Beginning tomorrow and continuing throughout this week we will be reading from the Book of Genesis, starting with the account of how God created the heavens and the earth. As the crowning achievement of creation, God fashioned Adam and Eve, made in his own image and likeness. When he had finished all the work of creation, on the sixth day, we read that “God looked at everything he had made, and he found it very good” (Gn 1:31).

If we keep in mind the perfect goodness of God’s original creation, we can see in today’s first reading, that something has gone terribly wrong. Job’s description of his experience of life is very bleak. He says that life on earth is “a drudgery,” consisting of “months of misery,” and “troubled nights.” His days come to an end without hope. He concludes, “I shall not see happiness again.”

Tragically, we know that Job’s experience is not uncommon. Many people struggle with a terrible burden of loneliness, grief, sadness and depression. Many feel that their life is one long difficult trial. Too many people, young and old, choose to end their lives because they are worn out from carrying heavy burdens, and they see no hope for anything better in the future. Even those for whom life is not so dark nevertheless pass through periods of great pain and difficulty.

What happened to the goodness of God’s creation? We know the answer, and we will read about it in passages from Genesis this week: our first parents rebelled against God, thereby bringing pain and death into creation. We can say that God gave humanity a creation which was perfectly good, with no trace of pain or death, and our first parents ruined it. Creation is no longer as God created it to be. It is now broken by sin. Neither creation itself nor we human beings function in the way that God originally intended.

So far, this is a tragic story. If it were the whole truth, life would indeed be very bleak. And for many people, without faith, this is the way life looks. But thanks be to God, this is not the whole truth. God’s goodness is not thwarted by sin. By the Death and Resurrection of Jesus, he is bringing forth a whole new creation, which is even more glorious than the original creation. We have good reason for hope!

This is the good news which Jesus is preaching throughout Galilee in today’s Gospel. He says, “For this purpose have I come.” He has come to announce the arrival of the Kingdom of God, where the power of the enemy, of sin and death, is defeated forever. The healings which he performs, as Pope Francis tells us in this week’s Spiritual Reflection, are meant to “arouse faith” in the people – faith that God is able to save them and restore them, healing them from the effects of sin.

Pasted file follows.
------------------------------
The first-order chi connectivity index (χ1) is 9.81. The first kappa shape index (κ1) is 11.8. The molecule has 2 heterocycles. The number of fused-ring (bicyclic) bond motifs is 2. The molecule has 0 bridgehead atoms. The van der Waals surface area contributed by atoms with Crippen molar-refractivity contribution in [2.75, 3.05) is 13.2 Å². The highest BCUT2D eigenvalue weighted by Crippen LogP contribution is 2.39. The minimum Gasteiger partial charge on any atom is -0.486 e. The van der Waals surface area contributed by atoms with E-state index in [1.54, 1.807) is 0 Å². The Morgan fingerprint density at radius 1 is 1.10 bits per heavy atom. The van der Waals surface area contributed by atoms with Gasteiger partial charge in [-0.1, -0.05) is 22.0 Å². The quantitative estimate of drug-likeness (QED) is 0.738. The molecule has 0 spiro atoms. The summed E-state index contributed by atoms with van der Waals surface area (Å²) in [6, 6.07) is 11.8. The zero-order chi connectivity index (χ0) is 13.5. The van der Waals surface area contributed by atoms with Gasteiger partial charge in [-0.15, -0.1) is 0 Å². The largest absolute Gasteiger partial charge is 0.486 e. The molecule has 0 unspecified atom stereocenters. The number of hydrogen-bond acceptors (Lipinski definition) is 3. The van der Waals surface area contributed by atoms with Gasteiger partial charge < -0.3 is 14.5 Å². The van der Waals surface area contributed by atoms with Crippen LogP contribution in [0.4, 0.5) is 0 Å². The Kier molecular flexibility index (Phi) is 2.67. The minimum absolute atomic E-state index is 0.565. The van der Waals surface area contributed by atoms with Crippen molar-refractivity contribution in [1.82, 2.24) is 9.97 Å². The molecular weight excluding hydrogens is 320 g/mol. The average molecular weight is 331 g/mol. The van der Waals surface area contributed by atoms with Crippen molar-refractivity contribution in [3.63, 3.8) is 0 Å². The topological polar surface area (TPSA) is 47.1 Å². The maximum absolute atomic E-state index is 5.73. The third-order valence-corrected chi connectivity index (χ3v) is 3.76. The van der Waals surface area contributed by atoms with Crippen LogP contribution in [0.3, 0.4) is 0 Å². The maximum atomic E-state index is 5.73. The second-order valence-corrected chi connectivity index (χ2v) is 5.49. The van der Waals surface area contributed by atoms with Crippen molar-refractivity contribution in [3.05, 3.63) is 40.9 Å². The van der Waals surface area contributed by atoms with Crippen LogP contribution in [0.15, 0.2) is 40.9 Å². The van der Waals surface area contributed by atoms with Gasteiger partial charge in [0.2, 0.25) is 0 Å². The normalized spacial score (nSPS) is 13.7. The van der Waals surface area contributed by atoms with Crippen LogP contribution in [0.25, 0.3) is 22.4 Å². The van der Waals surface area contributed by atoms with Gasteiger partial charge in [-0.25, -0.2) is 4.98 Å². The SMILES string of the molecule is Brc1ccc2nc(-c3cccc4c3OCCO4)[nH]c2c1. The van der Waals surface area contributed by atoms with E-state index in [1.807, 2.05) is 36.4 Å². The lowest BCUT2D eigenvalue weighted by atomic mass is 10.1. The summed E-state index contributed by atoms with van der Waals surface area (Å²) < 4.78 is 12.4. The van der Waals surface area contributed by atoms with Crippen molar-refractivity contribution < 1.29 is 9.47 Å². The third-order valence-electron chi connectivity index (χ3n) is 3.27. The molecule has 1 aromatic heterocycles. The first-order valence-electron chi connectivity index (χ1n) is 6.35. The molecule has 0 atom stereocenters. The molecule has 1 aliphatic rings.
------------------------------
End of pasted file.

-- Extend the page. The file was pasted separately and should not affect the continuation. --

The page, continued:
In the second reading, St. Paul says that he is preaching that same Gospel, that same “good news.” He is doing everything he can to bring the message to as many people as possible. We can read in his Letter to the Romans an example of the hopeful word that he preached: “I consider that the sufferings of this present time are as nothing compared with the glory to be revealed for us. For creation awaits with eager expectation the revelation of the children of God; for creation was made subject to futility, not of its own accord but because of the one who subjected it, in hope that creation itself would be set free from slavery to corruption and share in the glorious freedom of the children of God” (Rm 8:18-21).

At times we all do experience life as Job describes it, as a difficult drudgery. But if we have faith in the Gospel of Jesus Christ, which Paul and so many others have continued to preach ever since, then we can have sure reason to hope that, even when we do not yet see it, God is working to bring about a whole new creation, far superior to the original creation, in which we shall live for eternity.

If we have that hope, then, as our theme for the week tells us, the Lord is calling us “to share the good news of salvation with those we meet.” He is calling us to proclaim, by our words and by our lives, “Praise the Lord, who heals the brokenhearted.”

Have I ever felt like Job that life is “a drudgery” consisting of “months of misery” and “troubled nights”? Has my faith in Jesus given me the hope that God is able to save, restore and heal the effects of sin? How am I proclaiming the good news of salvation by my words and my actions?

Excerpt from The Anawim Way, Volume 17, no. 2. More information about The Anawim Way may be found here.